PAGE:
What’s most crucial is how the one part of Berserk that remains the most vital, its story, has been left unchanged and kept respected. It’s set in “Midland”, a war-torn place reminiscent of Europe during the Thirty Years’ War, where Midland’s king and armies struggle to repel invasions by the neighboring Chuder (“Tudor” in some translations, which hints all the more at Miura’s close readings of history for inspiration).
Midland would be all but lost if it weren’t for their use of mercenary armies to turn the tide of battle—specifically, the Band of the Hawks, a mercenary band of such ferocity that just the mention of their name is a deterrent. Their leader, the ambitious (and deceptively effeminate) Griffith, has dreams of using his prestige to climb out of the ghetto of commoner-hood and to become the ruler of his own land.
During the battle that opens the film—the battle sequences, by the way, are phenomenally well-staged and animated—his attention is drawn to a young brute of a fighter, another solo mercenary not in their party. His name is Guts (possibly Götz, if you go by the setting’s vaguely Germanic flavor), and he has no interest in joining a mercenary band. He’s both bullheaded and hotheaded, and we intuit that his loner’s streak is a way to keep other people away so he doesn’t develop an excuse to kill them and thus create more problems than he already has.
Unlikely heroes, unlikelier comrades
Griffith is fascinated by this blunt young man, and after defeating him in a duel (another magnificently-staged sequence), takes him under his wing. To his own surprise, Guts becomes a very capable member of the Hawks, but his presence inspires no end of tensions behind the scenes. Most of that tension comes courtesy of Casca, the only female member of the Hawks, and one more than capable of holding her own against any of them. She follows Griffith’s orders without question, even when they include things like stripping naked to keep Guts warm when he’s chilled by blood loss. Guts is livid when he finds out about this; Casca’s response is to punch him right in his freshly-bandaged wound.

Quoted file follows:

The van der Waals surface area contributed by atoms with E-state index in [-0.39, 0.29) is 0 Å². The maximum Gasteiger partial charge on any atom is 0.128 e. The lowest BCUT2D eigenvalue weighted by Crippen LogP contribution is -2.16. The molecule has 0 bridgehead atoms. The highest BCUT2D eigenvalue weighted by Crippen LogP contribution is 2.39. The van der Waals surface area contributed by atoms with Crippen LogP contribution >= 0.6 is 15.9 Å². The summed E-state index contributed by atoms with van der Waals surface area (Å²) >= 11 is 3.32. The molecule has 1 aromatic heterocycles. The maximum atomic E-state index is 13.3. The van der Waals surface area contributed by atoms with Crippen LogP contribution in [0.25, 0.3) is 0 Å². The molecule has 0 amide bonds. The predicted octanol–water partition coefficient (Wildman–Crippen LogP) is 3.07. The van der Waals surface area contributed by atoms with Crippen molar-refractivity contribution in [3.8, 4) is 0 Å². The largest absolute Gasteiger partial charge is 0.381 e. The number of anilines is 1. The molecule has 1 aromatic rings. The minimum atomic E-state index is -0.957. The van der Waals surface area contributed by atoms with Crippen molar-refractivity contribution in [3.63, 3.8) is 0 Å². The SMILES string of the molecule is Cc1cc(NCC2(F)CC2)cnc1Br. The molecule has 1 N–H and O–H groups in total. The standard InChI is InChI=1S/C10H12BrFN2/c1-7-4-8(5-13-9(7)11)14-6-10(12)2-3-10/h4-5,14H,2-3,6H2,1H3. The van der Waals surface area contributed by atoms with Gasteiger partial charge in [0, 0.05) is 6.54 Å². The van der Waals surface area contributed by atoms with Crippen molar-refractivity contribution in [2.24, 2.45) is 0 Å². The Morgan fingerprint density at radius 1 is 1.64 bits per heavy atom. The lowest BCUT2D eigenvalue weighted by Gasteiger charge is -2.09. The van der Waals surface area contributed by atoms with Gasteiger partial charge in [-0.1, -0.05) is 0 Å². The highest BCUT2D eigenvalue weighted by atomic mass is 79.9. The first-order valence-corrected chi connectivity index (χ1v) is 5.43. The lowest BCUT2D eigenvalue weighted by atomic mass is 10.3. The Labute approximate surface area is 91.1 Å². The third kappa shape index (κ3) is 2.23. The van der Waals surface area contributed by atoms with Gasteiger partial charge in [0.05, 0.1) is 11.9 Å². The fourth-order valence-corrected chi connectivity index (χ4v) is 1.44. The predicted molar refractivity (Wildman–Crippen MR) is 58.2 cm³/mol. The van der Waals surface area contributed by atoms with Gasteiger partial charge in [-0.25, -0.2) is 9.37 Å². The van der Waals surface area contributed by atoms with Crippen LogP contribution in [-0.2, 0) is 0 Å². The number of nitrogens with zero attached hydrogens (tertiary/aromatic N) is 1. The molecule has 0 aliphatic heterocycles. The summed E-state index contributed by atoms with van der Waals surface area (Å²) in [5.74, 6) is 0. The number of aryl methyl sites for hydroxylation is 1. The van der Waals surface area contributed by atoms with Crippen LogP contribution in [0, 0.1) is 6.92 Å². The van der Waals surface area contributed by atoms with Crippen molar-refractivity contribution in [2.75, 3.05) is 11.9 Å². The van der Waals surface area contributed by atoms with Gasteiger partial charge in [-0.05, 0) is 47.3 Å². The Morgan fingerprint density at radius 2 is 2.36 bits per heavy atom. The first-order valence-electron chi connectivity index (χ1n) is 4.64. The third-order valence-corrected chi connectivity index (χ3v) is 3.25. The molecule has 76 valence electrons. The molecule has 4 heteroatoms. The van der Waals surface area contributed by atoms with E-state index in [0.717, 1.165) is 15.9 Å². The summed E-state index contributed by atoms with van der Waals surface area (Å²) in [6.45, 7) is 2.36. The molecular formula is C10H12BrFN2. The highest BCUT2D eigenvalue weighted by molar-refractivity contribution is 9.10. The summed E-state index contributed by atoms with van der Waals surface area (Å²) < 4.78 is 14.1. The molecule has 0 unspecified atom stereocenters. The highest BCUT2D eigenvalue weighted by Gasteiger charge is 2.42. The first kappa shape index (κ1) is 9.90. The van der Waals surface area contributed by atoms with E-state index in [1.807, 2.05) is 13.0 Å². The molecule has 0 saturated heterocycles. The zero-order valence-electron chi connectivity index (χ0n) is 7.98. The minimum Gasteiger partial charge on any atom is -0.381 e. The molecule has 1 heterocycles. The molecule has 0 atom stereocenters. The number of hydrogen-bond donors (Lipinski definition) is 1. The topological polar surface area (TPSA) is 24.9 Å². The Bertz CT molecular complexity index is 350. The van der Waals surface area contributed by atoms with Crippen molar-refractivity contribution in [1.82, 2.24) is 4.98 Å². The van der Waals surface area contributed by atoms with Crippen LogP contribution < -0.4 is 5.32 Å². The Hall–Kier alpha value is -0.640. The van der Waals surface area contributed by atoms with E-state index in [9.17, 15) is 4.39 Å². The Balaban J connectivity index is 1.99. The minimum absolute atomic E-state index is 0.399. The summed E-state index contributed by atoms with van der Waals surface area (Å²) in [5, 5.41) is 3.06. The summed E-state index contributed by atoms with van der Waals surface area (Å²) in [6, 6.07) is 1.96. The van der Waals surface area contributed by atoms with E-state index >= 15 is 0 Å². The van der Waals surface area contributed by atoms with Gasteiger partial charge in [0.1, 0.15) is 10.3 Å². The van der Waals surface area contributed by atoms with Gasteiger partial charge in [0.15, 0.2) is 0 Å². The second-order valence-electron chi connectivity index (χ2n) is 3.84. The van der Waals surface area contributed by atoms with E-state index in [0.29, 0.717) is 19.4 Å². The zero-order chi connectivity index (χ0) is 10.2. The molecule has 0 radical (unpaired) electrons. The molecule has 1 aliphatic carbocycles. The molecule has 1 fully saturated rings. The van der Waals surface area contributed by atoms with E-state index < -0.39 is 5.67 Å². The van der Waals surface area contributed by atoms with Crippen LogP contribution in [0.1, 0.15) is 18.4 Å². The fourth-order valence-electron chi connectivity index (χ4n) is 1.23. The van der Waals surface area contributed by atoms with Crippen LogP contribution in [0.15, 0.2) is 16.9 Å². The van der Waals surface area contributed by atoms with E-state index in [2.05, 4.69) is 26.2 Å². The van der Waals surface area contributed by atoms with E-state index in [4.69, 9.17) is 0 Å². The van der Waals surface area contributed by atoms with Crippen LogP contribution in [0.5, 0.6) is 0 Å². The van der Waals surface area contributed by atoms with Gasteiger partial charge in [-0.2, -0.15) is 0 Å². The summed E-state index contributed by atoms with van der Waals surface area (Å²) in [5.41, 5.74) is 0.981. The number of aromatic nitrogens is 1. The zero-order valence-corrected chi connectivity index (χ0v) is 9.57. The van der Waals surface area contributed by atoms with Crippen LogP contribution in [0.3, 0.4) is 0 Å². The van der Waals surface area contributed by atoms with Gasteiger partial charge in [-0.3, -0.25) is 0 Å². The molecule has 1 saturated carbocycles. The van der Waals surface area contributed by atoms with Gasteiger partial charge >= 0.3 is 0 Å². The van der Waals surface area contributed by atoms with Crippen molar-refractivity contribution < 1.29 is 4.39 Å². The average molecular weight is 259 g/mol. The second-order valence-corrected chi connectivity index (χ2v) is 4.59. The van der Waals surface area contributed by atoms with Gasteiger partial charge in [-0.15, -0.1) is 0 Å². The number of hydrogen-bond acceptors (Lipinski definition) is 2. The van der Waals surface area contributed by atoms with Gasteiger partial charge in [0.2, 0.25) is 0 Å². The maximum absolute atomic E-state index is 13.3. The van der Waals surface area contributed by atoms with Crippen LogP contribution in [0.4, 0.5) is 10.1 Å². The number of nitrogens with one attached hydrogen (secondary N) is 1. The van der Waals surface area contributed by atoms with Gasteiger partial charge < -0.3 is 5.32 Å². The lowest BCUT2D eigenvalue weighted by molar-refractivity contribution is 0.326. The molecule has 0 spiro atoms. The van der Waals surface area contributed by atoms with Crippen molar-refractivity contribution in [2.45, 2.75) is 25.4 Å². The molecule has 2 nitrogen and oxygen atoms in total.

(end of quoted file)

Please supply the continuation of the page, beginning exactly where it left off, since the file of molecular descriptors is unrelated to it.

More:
At first Casca’s attitude for Guts is easy: she hates him. But over time her anger slowly mutates from simple distaste into dismay: even after years in their company, she tells him, he’s still running off like a hothead and putting them all at risk. This is pushed to the surface during a battle with a legendarily fearsome enemy, the gargantuan Nosferatu Zodd, during which both Guts and Griffith are almost killed … and where Guts receives his first hints of something truly awful lurking under the skin of his friend.
Some hints of this have already surfaced. Griffith carries with him a mystical artifact, “The Egg of the King”, receptacle of powers so unholy that it even scares Zodd off. Neither Griffith nor Guts know what the Egg truly is, but plenty of evidence exists Griffith hardly needs anything that unclean to be just as diabolical as Zodd in his own way. When targeted for assassination by a jealous court official, he sends Guts in to return the favor—not as a warrior, but as an assassin—only to have that unleash a chain of events unforeseen by all of them.